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Every first-order logic formula which has a tautological shape in propositional logic is a valid formula. Will it be possible to give a formal proof for the above ? Thanks and Regards.

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Yes it is indeed possible to give a formal proof. And it is proved in many textbooks. Which have you looked at? –  Peter Smith Nov 6 '12 at 17:42
    
i hav not looked at any textbooks as yet.can you please give any reference.so far i have been sticking to my notes only. –  heboy Nov 6 '12 at 17:47
    
I know not the tastes of others, but I learned my set theory from Bourbaki.Hope you like it. –  awllower Nov 6 '12 at 17:56
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You might want to take a look at Enderton, H. B. (2002) A Mathematical Introduction to Logic, Harcourt/Academic Press, ISBN 0-12-238452-0. Note that in first order logic, such tautologies (or formulas which have "tautological shape in propositional logic) are a proper subset of logically valid formulas, which I presume you know. –  amWhy Nov 6 '12 at 18:05

1 Answer 1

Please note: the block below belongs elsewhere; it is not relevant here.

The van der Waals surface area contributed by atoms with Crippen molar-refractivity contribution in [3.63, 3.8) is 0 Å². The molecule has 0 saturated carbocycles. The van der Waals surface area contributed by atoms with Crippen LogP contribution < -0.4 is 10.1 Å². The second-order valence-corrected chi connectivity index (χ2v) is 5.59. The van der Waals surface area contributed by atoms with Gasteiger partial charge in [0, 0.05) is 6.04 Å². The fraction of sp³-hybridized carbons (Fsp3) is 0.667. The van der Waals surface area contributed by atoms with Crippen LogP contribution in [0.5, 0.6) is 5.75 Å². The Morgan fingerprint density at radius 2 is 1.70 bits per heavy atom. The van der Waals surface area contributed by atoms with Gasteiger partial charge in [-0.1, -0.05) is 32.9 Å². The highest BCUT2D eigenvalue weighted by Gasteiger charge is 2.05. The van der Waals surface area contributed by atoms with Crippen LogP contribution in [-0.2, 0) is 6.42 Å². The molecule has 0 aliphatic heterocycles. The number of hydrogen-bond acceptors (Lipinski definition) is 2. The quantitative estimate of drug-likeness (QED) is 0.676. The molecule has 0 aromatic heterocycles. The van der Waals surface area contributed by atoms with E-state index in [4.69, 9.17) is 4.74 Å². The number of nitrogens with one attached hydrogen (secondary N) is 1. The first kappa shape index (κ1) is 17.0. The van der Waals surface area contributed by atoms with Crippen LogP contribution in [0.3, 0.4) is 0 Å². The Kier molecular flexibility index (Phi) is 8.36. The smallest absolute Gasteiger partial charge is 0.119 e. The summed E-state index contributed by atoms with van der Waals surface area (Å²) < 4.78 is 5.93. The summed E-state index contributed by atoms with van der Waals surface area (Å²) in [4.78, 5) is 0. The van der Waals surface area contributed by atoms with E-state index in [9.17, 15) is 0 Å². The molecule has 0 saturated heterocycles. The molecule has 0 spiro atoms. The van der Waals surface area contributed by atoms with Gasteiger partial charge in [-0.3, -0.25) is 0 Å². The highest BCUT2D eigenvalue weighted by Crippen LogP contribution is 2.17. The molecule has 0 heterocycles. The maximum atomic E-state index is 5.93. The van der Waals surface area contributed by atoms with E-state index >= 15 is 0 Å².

You might want to have a look at any proper proof of Herbrand's Theorem. There, $\forall \vec{y}\exists \vec{x}\phi_{qf}(\vec{x},\vec{y})$ sentences are transformed into a finite quantifier-free disjunction $\phi_{qf}(\vec{c_x},\vec{t_{1}})\vee\dots\vee\phi_{qf}(\vec{c_x},\vec{t_{n}})$; this disjunction, interpreted as a formula in propositional logic (!), is a tautology if and only if the original sentence was already valid.

The proof of this will contain some justification about the part where the quantifier-free disjunction is interpreted as a propositional formula. Basically, this should be straightforward. You define an injective mapping which assigns propositional variables to atoms such that exactly thos atoms which are syntactically equivalent are assigned the same variables. Then you do some argumentation based on the semantics of first-order and propositional logic; basically, these semantics should coincide for the "propositional" part of first-order logic.

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